On Sunday, Feb. 10, an incredible 2,500 people turned out for Fermilab’s 2019 Family Open House. This year’s event featured an exhibit commemorating Leon Lederman, The Great Neutrino Hunt, and a livecast with experts underground at Sanford Lab. Look at the photos to see people having a good time learning about science.
From The Beacon-News, Feb. 10, 2019: Thousands of children and their parents put science on their radar Sunday as Fermilab held its annual open house event. For four hours, families were able to tour and explore the space Fermilab calls, “America’s premier particle physics and accelerator laboratory” and, according to staff, “show what we do and what’s possible here.”
From Chicago Tribune, Jan. 30, 2019: Think of it as a Physics Party. A big one. The popular Fermilab Family Open House is back with a bang from 1 to 5 p.m. Feb. 10 at Fermilab. The lab wants visitors to gain a better understanding of all the exciting things happening at Fermilab and a general appreciation for STEM fields and research.
From Kane County Chronicle, Jan. 24, 2019: Families are invited to spend an afternoon learning about science through hands-on activities at Fermilab’s annual open house from 1 to 5 p.m. on Feb. 10.
Fermilab’s Family Open House is a chance for the whole family to spend an afternoon learning about science in a hands-on way and have fun doing it. This year’s event, running from 1-5 p.m. on Sunday, Feb. 10, will feature the Great Neutrino Hunt, live physics demonstrations, a memorial to Leon Lederman, and several activities for kids and their parents to enjoy.
As part of Computer Science Education Week, several Fermilab employees participated in Hour of Code, a global initiative to bring coding activities and role models to local schools to demystify computer programming and science. The lab partnered once again with Argonne National Laboratory and the University of Chicago to send its staff to visit elementary, middle and high schools. Participants spoke about their careers and assisted students with coding exercises led by their teachers.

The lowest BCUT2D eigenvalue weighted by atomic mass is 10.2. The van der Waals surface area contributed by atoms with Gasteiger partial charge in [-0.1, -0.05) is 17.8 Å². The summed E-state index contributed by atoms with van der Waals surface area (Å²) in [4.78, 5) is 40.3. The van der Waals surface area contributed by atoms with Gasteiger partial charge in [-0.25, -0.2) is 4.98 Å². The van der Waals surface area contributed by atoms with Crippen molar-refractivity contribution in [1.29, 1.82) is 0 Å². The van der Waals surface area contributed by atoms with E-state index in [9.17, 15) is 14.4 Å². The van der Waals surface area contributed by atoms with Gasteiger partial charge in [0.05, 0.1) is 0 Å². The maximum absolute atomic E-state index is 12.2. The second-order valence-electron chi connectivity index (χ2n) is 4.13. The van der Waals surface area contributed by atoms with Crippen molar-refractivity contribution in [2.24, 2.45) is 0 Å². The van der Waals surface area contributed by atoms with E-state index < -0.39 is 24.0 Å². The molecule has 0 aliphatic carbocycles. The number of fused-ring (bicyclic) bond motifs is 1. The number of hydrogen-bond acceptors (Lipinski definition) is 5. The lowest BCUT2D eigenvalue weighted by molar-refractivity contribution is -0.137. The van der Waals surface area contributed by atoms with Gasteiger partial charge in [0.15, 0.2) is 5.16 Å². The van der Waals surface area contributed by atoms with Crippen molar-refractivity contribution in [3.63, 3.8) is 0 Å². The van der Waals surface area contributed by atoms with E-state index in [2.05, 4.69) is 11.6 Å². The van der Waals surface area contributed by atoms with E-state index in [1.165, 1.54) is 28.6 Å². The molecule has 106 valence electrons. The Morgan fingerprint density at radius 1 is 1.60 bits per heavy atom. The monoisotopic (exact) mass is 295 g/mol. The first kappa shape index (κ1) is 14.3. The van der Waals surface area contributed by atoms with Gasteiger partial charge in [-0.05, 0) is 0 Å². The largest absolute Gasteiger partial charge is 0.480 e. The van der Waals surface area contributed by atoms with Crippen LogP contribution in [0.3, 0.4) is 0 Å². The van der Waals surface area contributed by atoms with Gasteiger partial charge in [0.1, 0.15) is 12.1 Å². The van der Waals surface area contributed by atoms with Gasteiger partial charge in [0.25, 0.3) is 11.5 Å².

REFUGES, started by physicist Tino Nyawelo, aims to give refugees and other underrepresented groups the tools to succeed in STEM. Although the program is focused on increasing diversity in STEM disciplines, the overall goal is to address the academic and cultural difficulties that refugee youth face in Utah.
Nominations are open for the Fermilab Friends for Science Education (FFSE) 2018 Recognition Award for Outstanding Support of Fermilab’s K-12 Education and Public Outreach Programs Fermilab Friends for Science Education (FFSE) is proud to honor an individual’s exceptional support with an award of $1,000. FFSE recognizes this individual whose contributions go beyond the usual level. A nominee must be a Fermilab staff member, user or contractor. All nominations must be submitted by a Fermilab staff member, user or contractor. To… More »
From The Beacon-News, Aug. 8, 2018: A group of Aurora area high school students get a chance to learn more about the local environment as they get back to nature at Fermilab’s tall-grass prairie.